Posts tagged newspapers
Posts tagged newspapers
138/366 How the design guru at The Post-Dispatch dressed up the story the “Cardinal Way” handbook, complete with the teams’s longtime coach George Kissell, who was called the Keeper of the Cardinal Way. (Taken with instagram)
126/366 There isn’t a better way to spend my furlough day than cleaning out the desk — and what should I find? Why it’s the letter offering me a job at the dearly departed Rocky Mountain News (RIP). It days my start date is Dec. 18, 11 days after my wedding. What a pleasant surprise. (Taken with instagram)
118/366 Found in the deep, deep recesses of my trunk this afternoon: a copy of this June 24, 2005 edition of The New York Times, preserved in its blue wrapper. The paper includes a review of “Bewitched,” the movie, and a New York Mets story discussing a tour of Philadelphia’s home to get ideas for the new Queens stadium the Mets were planning. The action photo is of Cliff Floyd. (Taken with instagram)
86/366 Front page of Chicago Sun-Times from March 27, 2012. (Taken with instagram)
31/366 On my way to meet with young high school journalists, and this is what I passed on the way through the lobby of The Post-Dispatch. Nice reminder. (Taken with instagram)
St. Louis Post-Dispatch columnist Bill McClellan wrote an article about a colleague this past week that has caught a lot of attention within the walls of the P-D not just because of how he eulogized our peer but for how he positioned his passing as a sign of the times in the newspaper business.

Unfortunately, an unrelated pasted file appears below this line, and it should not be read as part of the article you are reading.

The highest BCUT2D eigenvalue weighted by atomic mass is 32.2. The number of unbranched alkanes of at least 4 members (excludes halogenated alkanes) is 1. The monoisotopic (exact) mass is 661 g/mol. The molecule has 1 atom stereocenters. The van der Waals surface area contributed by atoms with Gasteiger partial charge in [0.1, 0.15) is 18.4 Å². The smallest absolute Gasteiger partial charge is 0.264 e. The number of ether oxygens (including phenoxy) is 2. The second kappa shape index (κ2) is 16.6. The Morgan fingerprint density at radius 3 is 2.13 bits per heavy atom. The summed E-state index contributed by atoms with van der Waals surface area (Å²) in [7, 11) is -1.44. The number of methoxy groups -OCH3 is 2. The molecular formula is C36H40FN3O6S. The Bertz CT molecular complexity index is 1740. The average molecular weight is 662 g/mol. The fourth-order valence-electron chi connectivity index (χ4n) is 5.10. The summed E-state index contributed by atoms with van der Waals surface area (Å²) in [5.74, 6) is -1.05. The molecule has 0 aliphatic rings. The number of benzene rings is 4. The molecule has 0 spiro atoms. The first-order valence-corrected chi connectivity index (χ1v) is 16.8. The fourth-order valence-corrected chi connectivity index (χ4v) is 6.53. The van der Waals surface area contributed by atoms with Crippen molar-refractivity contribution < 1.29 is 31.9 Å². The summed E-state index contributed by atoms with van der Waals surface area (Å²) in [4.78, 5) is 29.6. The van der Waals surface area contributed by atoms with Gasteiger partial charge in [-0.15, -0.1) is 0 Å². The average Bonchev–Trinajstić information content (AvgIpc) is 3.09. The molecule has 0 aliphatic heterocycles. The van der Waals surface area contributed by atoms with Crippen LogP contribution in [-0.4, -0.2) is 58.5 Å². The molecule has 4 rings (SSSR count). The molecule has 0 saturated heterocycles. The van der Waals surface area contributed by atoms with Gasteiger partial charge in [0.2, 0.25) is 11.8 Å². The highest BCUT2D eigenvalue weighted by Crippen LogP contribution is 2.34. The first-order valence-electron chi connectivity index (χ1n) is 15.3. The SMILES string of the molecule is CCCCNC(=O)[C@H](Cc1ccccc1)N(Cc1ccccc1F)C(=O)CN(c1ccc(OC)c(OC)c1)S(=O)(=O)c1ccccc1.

Journalism has experienced a universe of positives as a result of social media and the proliferation of Twitter, Facebook and other online sources as a suped-up vehicle for news. Accountability is on the rise. Scoops, while sometimes poached, are more often shared. Important stories reach broader audiences than ever. One corrosive negative, however, is the fact that professionally trained journalists and gifted, inventive bloggers often have the same platform as an agenda-spewing hack.
In short: All of our soap boxes are the same height now.
Heck, I recently saw a cable news network quoting Tweets using handles. We don’t even require people to sign their opinions anymore with a name. That’s a blank check for blowhards.
Ink used to bring a clear gravity to the truthfulness of the information. Pixels lack that same weight and often are like dandelion seeds floating through the Internet and looking for a place to land, take root and multiply. The level playing field has had an unfortunate effect. It should be a meritocracy. It’s not. Instead of driving readers to news sources that prove they can be trusted — the august newspapers, the nightly news, etc. — free-range bloggers have actually undermined the media, all of it, mainstream or otherwise. No one questions just the individual’s ethics or facts; rather they question the whole industry. In The New York Times article by David Carr linked above, the subject of an aggressive blogger’s attacks sums it perfectly:
“I view our case as a blow for the First Amendment,” said Mr. Padrick. “If defamatory speech is allowed just because it is on the Internet, it cheapens the value of journalism and makes it less worthy of protection.”
Cheapens is one verb. Weakens would be another. He’s hauntingly correct.